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This piece is almost identical with today’s Spectator Health article.


This week there has been enormously wide coverage in the press for one of the worst papers on acupuncture that I’ve come across. As so often, the paper showed the opposite of what its title and press release, claimed. For another stunning example of this sleight of hand, try Acupuncturists show that acupuncture doesn’t work, but conclude the opposite: journal fails, published in the British Journal of General Practice).

Presumably the wide coverage was a result of the hyped-up press release issued by the journal, BMJ Acupuncture in Medicine. That is not the British Medical Journal of course, but it is, bafflingly, published by the BMJ Press group, and if you subscribe to press releases from the real BMJ. you also get them from Acupuncture in Medicine. The BMJ group should not be mixing up press releases about real medicine with press releases about quackery. There seems to be something about quackery that’s clickbait for the mainstream media.

As so often, the press release was shockingly misleading: It said

Acupuncture may alleviate babies’ excessive crying Needling twice weekly for 2 weeks reduced crying time significantly

This is totally untrue. Here’s why.

Luckily the Science Media Centre was on the case quickly: read their assessment.

The paper made the most elementary of all statistical mistakes. It failed to make allowance for the jelly bean problem.

The paper lists 24 different tests of statistical significance and focusses attention on three that happen to give a P value (just) less than 0.05, and so were declared to be "statistically significant". If you do enough tests, some are bound to come out “statistically significant” by chance. They are false postives, and the conclusions are as meaningless as “green jelly beans cause acne” in the cartoon. This is called P-hacking and it’s a well known cause of problems. It was evidently beyond the wit of the referees to notice this naive mistake. It’s very doubtful whether there is anything happening but random variability.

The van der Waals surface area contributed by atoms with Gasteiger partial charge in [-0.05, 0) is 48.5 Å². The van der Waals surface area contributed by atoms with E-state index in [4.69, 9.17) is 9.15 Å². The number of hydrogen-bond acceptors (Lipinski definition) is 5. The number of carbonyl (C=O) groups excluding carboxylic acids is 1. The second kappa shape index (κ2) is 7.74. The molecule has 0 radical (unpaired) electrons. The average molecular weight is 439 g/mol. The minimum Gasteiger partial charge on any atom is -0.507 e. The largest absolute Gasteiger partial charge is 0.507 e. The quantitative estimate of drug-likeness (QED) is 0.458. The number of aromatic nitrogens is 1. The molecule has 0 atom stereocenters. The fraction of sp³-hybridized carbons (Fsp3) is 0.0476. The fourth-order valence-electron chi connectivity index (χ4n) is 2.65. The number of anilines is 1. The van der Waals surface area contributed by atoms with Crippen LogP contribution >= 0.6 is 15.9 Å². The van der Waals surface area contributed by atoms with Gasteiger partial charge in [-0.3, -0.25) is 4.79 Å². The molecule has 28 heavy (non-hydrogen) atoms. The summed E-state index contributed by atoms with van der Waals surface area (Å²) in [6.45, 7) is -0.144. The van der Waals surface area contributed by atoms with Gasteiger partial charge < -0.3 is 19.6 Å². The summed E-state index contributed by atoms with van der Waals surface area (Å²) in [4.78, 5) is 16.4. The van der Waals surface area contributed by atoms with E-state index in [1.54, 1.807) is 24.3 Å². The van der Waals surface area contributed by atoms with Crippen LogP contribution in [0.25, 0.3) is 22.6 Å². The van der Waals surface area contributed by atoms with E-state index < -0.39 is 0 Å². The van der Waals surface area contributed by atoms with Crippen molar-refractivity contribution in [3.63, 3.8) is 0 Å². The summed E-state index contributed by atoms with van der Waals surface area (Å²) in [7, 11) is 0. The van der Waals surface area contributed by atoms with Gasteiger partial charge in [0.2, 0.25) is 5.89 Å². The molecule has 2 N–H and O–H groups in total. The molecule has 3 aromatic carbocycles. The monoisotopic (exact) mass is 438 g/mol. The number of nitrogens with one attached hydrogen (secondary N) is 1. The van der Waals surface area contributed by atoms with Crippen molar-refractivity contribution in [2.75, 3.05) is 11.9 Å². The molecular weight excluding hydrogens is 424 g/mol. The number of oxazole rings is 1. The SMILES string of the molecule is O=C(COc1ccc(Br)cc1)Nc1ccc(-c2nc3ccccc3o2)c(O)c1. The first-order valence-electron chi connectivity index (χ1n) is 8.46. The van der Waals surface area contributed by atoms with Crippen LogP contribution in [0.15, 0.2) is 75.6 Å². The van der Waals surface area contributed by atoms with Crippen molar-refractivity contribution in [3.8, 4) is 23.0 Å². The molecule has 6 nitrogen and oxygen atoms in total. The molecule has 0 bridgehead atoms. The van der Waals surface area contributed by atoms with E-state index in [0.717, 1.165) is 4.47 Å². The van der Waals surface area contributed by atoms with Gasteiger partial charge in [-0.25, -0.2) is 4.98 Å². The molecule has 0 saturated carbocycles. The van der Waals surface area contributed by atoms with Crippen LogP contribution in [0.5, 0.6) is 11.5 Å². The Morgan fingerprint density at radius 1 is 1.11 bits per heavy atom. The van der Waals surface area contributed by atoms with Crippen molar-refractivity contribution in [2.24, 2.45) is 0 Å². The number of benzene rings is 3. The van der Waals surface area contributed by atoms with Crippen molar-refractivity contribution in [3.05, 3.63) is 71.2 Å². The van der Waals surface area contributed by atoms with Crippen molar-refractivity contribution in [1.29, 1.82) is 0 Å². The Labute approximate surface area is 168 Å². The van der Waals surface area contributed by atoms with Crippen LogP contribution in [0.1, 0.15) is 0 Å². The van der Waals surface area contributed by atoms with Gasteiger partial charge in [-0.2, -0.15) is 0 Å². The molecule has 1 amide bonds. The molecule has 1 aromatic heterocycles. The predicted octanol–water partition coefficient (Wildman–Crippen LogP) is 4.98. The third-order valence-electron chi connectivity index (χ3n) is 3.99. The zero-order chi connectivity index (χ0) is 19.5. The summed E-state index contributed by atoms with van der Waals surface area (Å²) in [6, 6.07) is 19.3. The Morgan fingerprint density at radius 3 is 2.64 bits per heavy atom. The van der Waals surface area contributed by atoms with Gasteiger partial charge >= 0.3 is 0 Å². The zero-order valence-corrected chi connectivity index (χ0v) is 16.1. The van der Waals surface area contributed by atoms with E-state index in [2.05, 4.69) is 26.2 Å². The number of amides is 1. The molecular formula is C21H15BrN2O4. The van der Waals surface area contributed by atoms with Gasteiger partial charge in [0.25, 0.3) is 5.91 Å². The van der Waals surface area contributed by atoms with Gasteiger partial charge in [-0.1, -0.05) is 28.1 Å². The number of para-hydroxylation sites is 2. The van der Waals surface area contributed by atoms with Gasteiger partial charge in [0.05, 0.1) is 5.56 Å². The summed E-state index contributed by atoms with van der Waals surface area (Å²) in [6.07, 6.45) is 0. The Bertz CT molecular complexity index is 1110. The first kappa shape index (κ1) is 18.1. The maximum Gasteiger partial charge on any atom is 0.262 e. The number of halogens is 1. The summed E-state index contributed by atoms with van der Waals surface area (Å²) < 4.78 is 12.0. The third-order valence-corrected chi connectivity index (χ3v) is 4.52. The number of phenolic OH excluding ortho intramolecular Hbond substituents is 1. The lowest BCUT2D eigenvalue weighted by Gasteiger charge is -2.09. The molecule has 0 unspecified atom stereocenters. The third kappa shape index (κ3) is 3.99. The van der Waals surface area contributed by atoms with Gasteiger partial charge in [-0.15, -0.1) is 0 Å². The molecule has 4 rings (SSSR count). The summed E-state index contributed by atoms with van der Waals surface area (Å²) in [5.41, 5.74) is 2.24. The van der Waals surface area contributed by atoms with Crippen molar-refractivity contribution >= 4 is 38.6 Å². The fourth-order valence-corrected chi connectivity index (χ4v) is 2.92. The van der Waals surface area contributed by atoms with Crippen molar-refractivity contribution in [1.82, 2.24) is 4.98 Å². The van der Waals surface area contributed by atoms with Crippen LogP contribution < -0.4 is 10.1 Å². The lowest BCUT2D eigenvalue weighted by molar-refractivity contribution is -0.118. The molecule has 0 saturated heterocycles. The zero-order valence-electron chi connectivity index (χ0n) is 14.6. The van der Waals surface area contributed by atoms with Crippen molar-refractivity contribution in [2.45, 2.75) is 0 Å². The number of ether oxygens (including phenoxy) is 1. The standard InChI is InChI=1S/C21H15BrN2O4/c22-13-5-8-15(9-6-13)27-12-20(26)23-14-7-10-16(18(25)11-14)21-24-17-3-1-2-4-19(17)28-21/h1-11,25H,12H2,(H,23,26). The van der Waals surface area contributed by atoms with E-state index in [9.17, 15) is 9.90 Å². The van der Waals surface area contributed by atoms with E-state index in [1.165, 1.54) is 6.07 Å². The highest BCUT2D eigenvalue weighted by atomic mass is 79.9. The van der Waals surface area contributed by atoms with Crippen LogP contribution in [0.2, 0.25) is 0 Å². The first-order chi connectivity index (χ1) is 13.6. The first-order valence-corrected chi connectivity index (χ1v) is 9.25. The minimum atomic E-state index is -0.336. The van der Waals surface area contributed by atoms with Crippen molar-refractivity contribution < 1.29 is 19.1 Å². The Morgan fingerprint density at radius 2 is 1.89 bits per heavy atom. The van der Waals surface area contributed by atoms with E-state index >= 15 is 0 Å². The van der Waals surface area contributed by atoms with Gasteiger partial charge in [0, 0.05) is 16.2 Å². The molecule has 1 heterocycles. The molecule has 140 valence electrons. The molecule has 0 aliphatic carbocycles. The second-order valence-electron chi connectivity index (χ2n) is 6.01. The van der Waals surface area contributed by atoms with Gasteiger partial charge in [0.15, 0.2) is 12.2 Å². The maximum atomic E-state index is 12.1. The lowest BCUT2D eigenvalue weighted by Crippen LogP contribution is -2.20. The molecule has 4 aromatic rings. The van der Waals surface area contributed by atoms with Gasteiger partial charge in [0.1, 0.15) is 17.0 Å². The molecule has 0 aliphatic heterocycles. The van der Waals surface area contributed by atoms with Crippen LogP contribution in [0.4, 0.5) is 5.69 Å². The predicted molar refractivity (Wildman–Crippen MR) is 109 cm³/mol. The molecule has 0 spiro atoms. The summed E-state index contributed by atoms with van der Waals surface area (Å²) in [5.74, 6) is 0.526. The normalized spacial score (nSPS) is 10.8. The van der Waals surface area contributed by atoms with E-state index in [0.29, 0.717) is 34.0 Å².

And that’s before you even get to the problem of the weakness of the evidence provided by P values close to 0.05. There’s at least a 30% chance of such values being false positives, even if it were not for the jelly bean problem, and a lot more than 30% if the hypothesis being tested is implausible. I leave it to the reader to assess the plausibility of the hypothesis that a good way to stop a baby crying is to stick needles into the poor baby.

If you want to know more about P values try Youtube or here, or here.

 

jelly bean

One of the people asked for an opinion on the paper was George Lewith, the well-known apologist for all things quackish. He described the work as being a "good sized fastidious well conducted study ….. The outcome is clear". Thus showing an ignorance of statistics that would shame an undergraduate.

On the Today Programme, I was interviewed by the formidable John Humphrys, along with the mandatory member of the flat-earth society whom the BBC seems to feel obliged to invite along for "balance". In this case it was professional acupuncturist, Mike Cummings, who is an associate editor of the journal in which the paper appeared. Perhaps he’d read the Science media centre’s assessment before he came on, because he said, quite rightly, that

"in technical terms the study is negative" "the primary outcome did not turn out to be statistically significant"

to which Humphrys retorted, reasonably enough, “So it doesn’t work”. Cummings’ response to this was a lot of bluster about how unfair it was for NICE to expect a treatment to perform better than placebo. It was fascinating to hear Cummings admit that the press release by his own journal was simply wrong.

Listen to the interview here

Another obvious flaw of the study is that the nature of the control group. It is not stated very clearly but it seems that the baby was left alone with the acupuncturist for 10 minutes. A far better control would have been to have the baby cuddled by its mother, or by a nurse. That’s what was used by Olafsdottir et al (2001) in a study that showed cuddling worked just as well as another form of quackery, chiropractic, to stop babies crying.